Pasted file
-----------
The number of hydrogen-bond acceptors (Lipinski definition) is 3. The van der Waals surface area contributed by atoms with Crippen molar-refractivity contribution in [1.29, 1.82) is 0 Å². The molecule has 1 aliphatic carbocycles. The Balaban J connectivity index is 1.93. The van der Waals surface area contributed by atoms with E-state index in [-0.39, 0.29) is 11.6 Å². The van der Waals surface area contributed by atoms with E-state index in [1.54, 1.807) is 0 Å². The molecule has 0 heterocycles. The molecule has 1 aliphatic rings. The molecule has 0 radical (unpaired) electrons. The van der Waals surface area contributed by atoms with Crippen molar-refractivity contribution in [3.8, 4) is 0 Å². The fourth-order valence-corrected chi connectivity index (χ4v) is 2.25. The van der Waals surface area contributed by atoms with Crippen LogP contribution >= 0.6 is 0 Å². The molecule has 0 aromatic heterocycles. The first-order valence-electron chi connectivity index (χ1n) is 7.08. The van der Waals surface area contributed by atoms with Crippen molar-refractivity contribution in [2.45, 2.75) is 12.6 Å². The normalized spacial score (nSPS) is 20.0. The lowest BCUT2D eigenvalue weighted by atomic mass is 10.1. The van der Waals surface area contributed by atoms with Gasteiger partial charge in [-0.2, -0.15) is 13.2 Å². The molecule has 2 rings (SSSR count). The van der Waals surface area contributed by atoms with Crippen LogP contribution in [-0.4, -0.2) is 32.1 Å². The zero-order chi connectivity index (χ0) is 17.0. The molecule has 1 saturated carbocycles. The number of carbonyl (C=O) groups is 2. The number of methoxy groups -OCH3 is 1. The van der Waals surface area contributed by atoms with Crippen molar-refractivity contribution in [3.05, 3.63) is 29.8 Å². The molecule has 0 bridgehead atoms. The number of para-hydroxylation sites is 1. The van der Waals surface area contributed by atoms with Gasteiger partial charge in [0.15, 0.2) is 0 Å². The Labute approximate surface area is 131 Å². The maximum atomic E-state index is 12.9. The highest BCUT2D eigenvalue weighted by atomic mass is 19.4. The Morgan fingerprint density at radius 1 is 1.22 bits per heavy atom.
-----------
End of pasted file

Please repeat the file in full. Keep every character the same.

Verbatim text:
The number of hydrogen-bond acceptors (Lipinski definition) is 3. The van der Waals surface area contributed by atoms with Crippen molar-refractivity contribution in [1.29, 1.82) is 0 Å². The molecule has 1 aliphatic carbocycles. The Balaban J connectivity index is 1.93. The van der Waals surface area contributed by atoms with E-state index in [-0.39, 0.29) is 11.6 Å². The van der Waals surface area contributed by atoms with E-state index in [1.54, 1.807) is 0 Å². The molecule has 0 heterocycles. The molecule has 1 aliphatic rings. The molecule has 0 radical (unpaired) electrons. The van der Waals surface area contributed by atoms with Crippen molar-refractivity contribution in [3.8, 4) is 0 Å². The fourth-order valence-corrected chi connectivity index (χ4v) is 2.25. The van der Waals surface area contributed by atoms with Crippen LogP contribution >= 0.6 is 0 Å². The molecule has 0 aromatic heterocycles. The first-order valence-electron chi connectivity index (χ1n) is 7.08. The van der Waals surface area contributed by atoms with Crippen molar-refractivity contribution in [2.45, 2.75) is 12.6 Å². The normalized spacial score (nSPS) is 20.0. The lowest BCUT2D eigenvalue weighted by atomic mass is 10.1. The van der Waals surface area contributed by atoms with Gasteiger partial charge in [-0.2, -0.15) is 13.2 Å². The molecule has 2 rings (SSSR count). The van der Waals surface area contributed by atoms with Crippen LogP contribution in [-0.4, -0.2) is 32.1 Å². The zero-order chi connectivity index (χ0) is 17.0. The molecule has 1 saturated carbocycles. The number of carbonyl (C=O) groups is 2. The number of methoxy groups -OCH3 is 1. The van der Waals surface area contributed by atoms with Crippen molar-refractivity contribution in [3.05, 3.63) is 29.8 Å². The molecule has 0 bridgehead atoms. The number of para-hydroxylation sites is 1. The van der Waals surface area contributed by atoms with Gasteiger partial charge in [0.15, 0.2) is 0 Å². The Labute approximate surface area is 131 Å². The maximum atomic E-state index is 12.9. The highest BCUT2D eigenvalue weighted by atomic mass is 19.4. The Morgan fingerprint density at radius 1 is 1.22 bits per heavy atom.